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The Middle East Aflame
Sectarian War in Saudi Arabia?

After ISIS struck two Shi’a mosques in Saudi Arabia with suicide bombs, the worst sectarian violence the Kingdom has seen in recent times, Saudi authorities have begun a security crackdown in the country’s Eastern Province. But that hasn’t reassured the country’s minority Shi’a population, who are now forming militias for protection. In turn, the authorities are alarmed by these volunteers, and report that some are already being arrested. In the midst of the Saudi war on the Shi’a Houthi in Yemen, anti-Shi’a sentiment within the Kingdom is on the rise. ISIS is making use of that feeling to recruit; as one expert put it, “Rather than going after foreigners in well-defended compounds, [young Saudis] are blowing up fellow Saudis, who happen to be Shia.”

When ISIS struck Saudi Arabia two weeks ago, we noted that, “An attack like this both strengthens ISIS’ claim to be a pan-Sunni, anti-Shi’a “defense” force and sows division within what ISIS would see as a rival for the leadership of the Sunni world, Saudi Arabia.” The development of the Shi’a militias would appear to show the early success of that strategy. Divide et impera is a universal principle, after all—and ISIS has thrived since its beginning on ethnic strife.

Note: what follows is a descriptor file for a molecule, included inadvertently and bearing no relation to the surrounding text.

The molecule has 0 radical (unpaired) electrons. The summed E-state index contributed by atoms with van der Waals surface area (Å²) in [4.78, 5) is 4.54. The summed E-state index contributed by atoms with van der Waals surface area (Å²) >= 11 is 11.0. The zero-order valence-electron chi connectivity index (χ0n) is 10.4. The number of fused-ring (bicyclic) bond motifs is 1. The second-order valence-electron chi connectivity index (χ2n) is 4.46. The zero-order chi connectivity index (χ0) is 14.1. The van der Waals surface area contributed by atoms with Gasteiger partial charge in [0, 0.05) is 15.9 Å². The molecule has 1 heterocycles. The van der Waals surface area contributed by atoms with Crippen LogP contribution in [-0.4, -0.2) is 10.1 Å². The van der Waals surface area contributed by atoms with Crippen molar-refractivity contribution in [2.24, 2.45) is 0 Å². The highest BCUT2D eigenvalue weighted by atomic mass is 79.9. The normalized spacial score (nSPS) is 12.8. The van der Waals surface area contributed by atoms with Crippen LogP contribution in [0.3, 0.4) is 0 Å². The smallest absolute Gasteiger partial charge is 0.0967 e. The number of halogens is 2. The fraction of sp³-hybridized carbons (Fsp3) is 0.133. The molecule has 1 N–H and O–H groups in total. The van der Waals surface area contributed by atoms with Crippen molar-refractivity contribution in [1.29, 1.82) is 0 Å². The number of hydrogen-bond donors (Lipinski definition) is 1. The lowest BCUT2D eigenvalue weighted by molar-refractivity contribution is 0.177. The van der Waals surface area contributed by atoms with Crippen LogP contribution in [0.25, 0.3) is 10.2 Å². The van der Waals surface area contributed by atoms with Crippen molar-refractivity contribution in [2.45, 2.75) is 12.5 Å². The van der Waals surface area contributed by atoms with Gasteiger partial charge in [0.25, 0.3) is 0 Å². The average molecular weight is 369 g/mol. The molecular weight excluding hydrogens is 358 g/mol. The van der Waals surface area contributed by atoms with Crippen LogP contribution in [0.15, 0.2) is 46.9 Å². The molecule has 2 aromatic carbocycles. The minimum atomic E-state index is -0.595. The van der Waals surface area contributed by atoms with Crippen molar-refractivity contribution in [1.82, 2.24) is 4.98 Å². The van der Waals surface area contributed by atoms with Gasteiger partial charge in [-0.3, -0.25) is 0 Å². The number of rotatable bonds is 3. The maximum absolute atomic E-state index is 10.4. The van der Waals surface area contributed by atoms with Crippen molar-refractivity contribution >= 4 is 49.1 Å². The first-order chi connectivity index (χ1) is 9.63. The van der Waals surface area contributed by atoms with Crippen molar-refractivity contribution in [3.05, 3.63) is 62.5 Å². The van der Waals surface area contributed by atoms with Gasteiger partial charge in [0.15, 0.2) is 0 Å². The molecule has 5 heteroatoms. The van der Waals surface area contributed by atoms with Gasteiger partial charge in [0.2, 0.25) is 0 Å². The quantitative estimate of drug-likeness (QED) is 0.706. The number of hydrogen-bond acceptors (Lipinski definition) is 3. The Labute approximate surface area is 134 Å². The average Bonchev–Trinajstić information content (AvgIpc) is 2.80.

The dark hopes of groups like ISIS for a region-wide sectarian war have been having a good run lately, with local forces separating into religious camps from Syria to Yemen. In the absence of an American-guaranteed regional balance of power, such patterns are likely to continue. The President has been focused solely on securing an Iran nuclear deal for some time now, convinced that all the cards will fall the right way from there. But what if the sectarian strife continues afterward—or, as is likely, actually intensifies in the wake of Iranian sanctions relief?

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  • Arkeygeezer

    “In the absence of an American-guaranteed regional balance of power, such patterns are likely to continue.”

    The only way to get “an American-guaranteed regional balance of power” would be to invade the place on the ground and force the people of the region to observe our social standards. That’s not going to happen! The American people will not stand for a re-invasion of Iraq or Syria by American ground troops.

  • megapotamus

    Am I the only one that shares the ‘dark hope’ of a Shia/Sunni war? Recall that the GWOT was conceived to ‘fight ’em over there’ rather than here…. The Flypaper Strategy. But wouldn’t it be even better if they fought each other over there? Sure, there are some downsides but mostly they are energy related for us. Domestic production can easily make them moot. A policy truly and pragmatically oriented towards US interests would foment and encourage hostilities between Shia and Sunni, materially aiding either side with perfect indifference to their relative merits, as they have none. We should aid the weaker in all these conflicts, withdrawing that aid only when the weaker threatens to swamp the formerly stronger, bringing the shooting to a conclusion. Peace in the Middle East is our enemy, not our friend. Give war a chance. At the least we will have fewer jihadis tomorrow than we would otherwise expect. Forward.

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